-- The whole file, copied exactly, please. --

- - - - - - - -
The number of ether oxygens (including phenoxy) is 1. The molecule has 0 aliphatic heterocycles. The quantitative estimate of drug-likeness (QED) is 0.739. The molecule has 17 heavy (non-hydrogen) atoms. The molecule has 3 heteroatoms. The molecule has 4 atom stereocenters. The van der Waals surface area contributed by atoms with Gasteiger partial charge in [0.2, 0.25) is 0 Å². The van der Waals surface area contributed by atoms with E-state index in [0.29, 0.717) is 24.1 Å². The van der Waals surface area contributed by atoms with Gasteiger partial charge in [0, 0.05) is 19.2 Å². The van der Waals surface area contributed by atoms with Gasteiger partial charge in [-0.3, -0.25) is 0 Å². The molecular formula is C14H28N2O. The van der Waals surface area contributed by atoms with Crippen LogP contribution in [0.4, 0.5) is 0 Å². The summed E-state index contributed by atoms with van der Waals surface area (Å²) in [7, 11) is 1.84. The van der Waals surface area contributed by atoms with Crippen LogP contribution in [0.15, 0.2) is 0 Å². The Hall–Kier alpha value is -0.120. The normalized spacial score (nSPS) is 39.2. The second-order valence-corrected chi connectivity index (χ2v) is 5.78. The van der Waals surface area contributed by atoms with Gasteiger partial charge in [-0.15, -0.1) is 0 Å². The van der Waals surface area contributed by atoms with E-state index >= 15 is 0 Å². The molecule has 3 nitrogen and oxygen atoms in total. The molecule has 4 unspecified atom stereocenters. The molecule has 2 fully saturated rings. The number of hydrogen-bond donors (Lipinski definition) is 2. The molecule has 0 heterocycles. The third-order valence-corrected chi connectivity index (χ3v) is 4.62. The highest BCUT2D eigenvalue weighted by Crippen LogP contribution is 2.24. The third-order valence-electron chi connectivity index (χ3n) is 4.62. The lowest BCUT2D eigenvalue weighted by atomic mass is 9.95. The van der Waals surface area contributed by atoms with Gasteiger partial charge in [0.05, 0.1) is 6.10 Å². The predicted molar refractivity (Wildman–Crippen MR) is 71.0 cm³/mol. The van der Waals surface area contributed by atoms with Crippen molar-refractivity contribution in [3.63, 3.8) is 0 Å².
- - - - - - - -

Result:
The number of ether oxygens (including phenoxy) is 1. The molecule has 0 aliphatic heterocycles. The quantitative estimate of drug-likeness (QED) is 0.739. The molecule has 17 heavy (non-hydrogen) atoms. The molecule has 3 heteroatoms. The molecule has 4 atom stereocenters. The van der Waals surface area contributed by atoms with Gasteiger partial charge in [0.2, 0.25) is 0 Å². The van der Waals surface area contributed by atoms with E-state index in [0.29, 0.717) is 24.1 Å². The van der Waals surface area contributed by atoms with Gasteiger partial charge in [0, 0.05) is 19.2 Å². The van der Waals surface area contributed by atoms with Gasteiger partial charge in [-0.3, -0.25) is 0 Å². The molecular formula is C14H28N2O. The van der Waals surface area contributed by atoms with Crippen LogP contribution in [0.4, 0.5) is 0 Å². The summed E-state index contributed by atoms with van der Waals surface area (Å²) in [7, 11) is 1.84. The van der Waals surface area contributed by atoms with Crippen LogP contribution in [0.15, 0.2) is 0 Å². The Hall–Kier alpha value is -0.120. The normalized spacial score (nSPS) is 39.2. The second-order valence-corrected chi connectivity index (χ2v) is 5.78. The van der Waals surface area contributed by atoms with Gasteiger partial charge in [-0.15, -0.1) is 0 Å². The van der Waals surface area contributed by atoms with E-state index >= 15 is 0 Å². The molecule has 3 nitrogen and oxygen atoms in total. The molecule has 4 unspecified atom stereocenters. The molecule has 2 fully saturated rings. The number of hydrogen-bond donors (Lipinski definition) is 2. The molecule has 0 heterocycles. The third-order valence-corrected chi connectivity index (χ3v) is 4.62. The highest BCUT2D eigenvalue weighted by Crippen LogP contribution is 2.24. The third-order valence-electron chi connectivity index (χ3n) is 4.62. The lowest BCUT2D eigenvalue weighted by atomic mass is 9.95. The van der Waals surface area contributed by atoms with Gasteiger partial charge in [0.05, 0.1) is 6.10 Å². The predicted molar refractivity (Wildman–Crippen MR) is 71.0 cm³/mol. The van der Waals surface area contributed by atoms with Crippen molar-refractivity contribution in [3.63, 3.8) is 0 Å².